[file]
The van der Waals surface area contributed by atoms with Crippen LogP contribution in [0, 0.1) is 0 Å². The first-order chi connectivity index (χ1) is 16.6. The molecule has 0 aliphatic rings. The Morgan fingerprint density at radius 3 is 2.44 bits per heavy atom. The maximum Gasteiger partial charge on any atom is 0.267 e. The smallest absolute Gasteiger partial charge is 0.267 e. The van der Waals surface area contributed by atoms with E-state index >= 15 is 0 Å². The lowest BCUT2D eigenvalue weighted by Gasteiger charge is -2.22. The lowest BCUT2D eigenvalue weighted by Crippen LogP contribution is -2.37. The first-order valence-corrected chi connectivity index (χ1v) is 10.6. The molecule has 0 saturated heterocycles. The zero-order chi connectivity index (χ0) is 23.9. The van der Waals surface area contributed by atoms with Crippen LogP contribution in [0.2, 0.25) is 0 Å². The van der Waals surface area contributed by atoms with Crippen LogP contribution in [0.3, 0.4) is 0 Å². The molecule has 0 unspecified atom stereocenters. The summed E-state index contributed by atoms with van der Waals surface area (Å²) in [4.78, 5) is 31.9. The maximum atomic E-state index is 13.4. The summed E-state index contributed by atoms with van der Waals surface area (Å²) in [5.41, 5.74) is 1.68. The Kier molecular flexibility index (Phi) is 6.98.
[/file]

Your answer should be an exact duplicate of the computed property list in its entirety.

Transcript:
The van der Waals surface area contributed by atoms with Crippen LogP contribution in [0, 0.1) is 0 Å². The first-order chi connectivity index (χ1) is 16.6. The molecule has 0 aliphatic rings. The Morgan fingerprint density at radius 3 is 2.44 bits per heavy atom. The maximum Gasteiger partial charge on any atom is 0.267 e. The smallest absolute Gasteiger partial charge is 0.267 e. The van der Waals surface area contributed by atoms with E-state index >= 15 is 0 Å². The lowest BCUT2D eigenvalue weighted by Gasteiger charge is -2.22. The lowest BCUT2D eigenvalue weighted by Crippen LogP contribution is -2.37. The first-order valence-corrected chi connectivity index (χ1v) is 10.6. The molecule has 0 saturated heterocycles. The zero-order chi connectivity index (χ0) is 23.9. The van der Waals surface area contributed by atoms with Crippen LogP contribution in [0.2, 0.25) is 0 Å². The van der Waals surface area contributed by atoms with Crippen LogP contribution in [0.3, 0.4) is 0 Å². The molecule has 0 unspecified atom stereocenters. The summed E-state index contributed by atoms with van der Waals surface area (Å²) in [4.78, 5) is 31.9. The maximum atomic E-state index is 13.4. The summed E-state index contributed by atoms with van der Waals surface area (Å²) in [5.41, 5.74) is 1.68. The Kier molecular flexibility index (Phi) is 6.98.